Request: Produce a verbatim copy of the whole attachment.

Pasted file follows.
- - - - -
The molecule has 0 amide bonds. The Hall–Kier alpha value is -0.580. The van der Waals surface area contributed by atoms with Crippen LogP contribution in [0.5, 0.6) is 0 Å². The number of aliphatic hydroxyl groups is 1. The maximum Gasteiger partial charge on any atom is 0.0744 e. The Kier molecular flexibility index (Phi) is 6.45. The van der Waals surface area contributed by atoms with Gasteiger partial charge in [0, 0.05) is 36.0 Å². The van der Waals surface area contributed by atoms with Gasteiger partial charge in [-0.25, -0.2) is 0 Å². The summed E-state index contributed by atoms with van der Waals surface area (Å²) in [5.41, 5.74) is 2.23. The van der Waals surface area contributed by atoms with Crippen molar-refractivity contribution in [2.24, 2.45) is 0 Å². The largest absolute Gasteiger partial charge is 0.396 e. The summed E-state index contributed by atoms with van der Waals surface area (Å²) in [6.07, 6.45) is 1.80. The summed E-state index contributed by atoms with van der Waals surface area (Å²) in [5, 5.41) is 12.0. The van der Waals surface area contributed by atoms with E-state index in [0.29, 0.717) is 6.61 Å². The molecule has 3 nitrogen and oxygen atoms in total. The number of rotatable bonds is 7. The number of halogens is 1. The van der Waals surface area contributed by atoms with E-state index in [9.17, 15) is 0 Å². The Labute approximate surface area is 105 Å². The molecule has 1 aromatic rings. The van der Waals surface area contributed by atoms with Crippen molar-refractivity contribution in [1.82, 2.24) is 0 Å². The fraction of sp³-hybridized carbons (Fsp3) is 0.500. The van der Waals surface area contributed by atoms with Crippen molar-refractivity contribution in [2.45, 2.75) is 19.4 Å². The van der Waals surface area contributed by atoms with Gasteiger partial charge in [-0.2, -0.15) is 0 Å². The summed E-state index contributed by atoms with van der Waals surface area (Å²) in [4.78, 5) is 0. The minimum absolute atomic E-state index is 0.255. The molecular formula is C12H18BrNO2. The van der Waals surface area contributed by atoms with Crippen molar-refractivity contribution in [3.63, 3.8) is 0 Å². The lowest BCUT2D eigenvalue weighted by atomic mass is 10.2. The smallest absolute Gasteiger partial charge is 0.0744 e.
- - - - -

The molecule has 0 amide bonds. The Hall–Kier alpha value is -0.580. The van der Waals surface area contributed by atoms with Crippen LogP contribution in [0.5, 0.6) is 0 Å². The number of aliphatic hydroxyl groups is 1. The maximum Gasteiger partial charge on any atom is 0.0744 e. The Kier molecular flexibility index (Phi) is 6.45. The van der Waals surface area contributed by atoms with Gasteiger partial charge in [0, 0.05) is 36.0 Å². The van der Waals surface area contributed by atoms with Gasteiger partial charge in [-0.25, -0.2) is 0 Å². The summed E-state index contributed by atoms with van der Waals surface area (Å²) in [5.41, 5.74) is 2.23. The van der Waals surface area contributed by atoms with Crippen molar-refractivity contribution in [2.24, 2.45) is 0 Å². The largest absolute Gasteiger partial charge is 0.396 e. The summed E-state index contributed by atoms with van der Waals surface area (Å²) in [6.07, 6.45) is 1.80. The summed E-state index contributed by atoms with van der Waals surface area (Å²) in [5, 5.41) is 12.0. The van der Waals surface area contributed by atoms with E-state index in [0.29, 0.717) is 6.61 Å². The molecule has 3 nitrogen and oxygen atoms in total. The number of rotatable bonds is 7. The number of halogens is 1. The van der Waals surface area contributed by atoms with E-state index in [9.17, 15) is 0 Å². The Labute approximate surface area is 105 Å². The molecule has 1 aromatic rings. The van der Waals surface area contributed by atoms with Crippen molar-refractivity contribution in [1.82, 2.24) is 0 Å². The fraction of sp³-hybridized carbons (Fsp3) is 0.500. The van der Waals surface area contributed by atoms with Crippen molar-refractivity contribution in [2.45, 2.75) is 19.4 Å². The van der Waals surface area contributed by atoms with Gasteiger partial charge in [-0.2, -0.15) is 0 Å². The summed E-state index contributed by atoms with van der Waals surface area (Å²) in [4.78, 5) is 0. The minimum absolute atomic E-state index is 0.255. The molecular formula is C12H18BrNO2. The van der Waals surface area contributed by atoms with Crippen molar-refractivity contribution in [3.63, 3.8) is 0 Å². The lowest BCUT2D eigenvalue weighted by atomic mass is 10.2. The smallest absolute Gasteiger partial charge is 0.0744 e.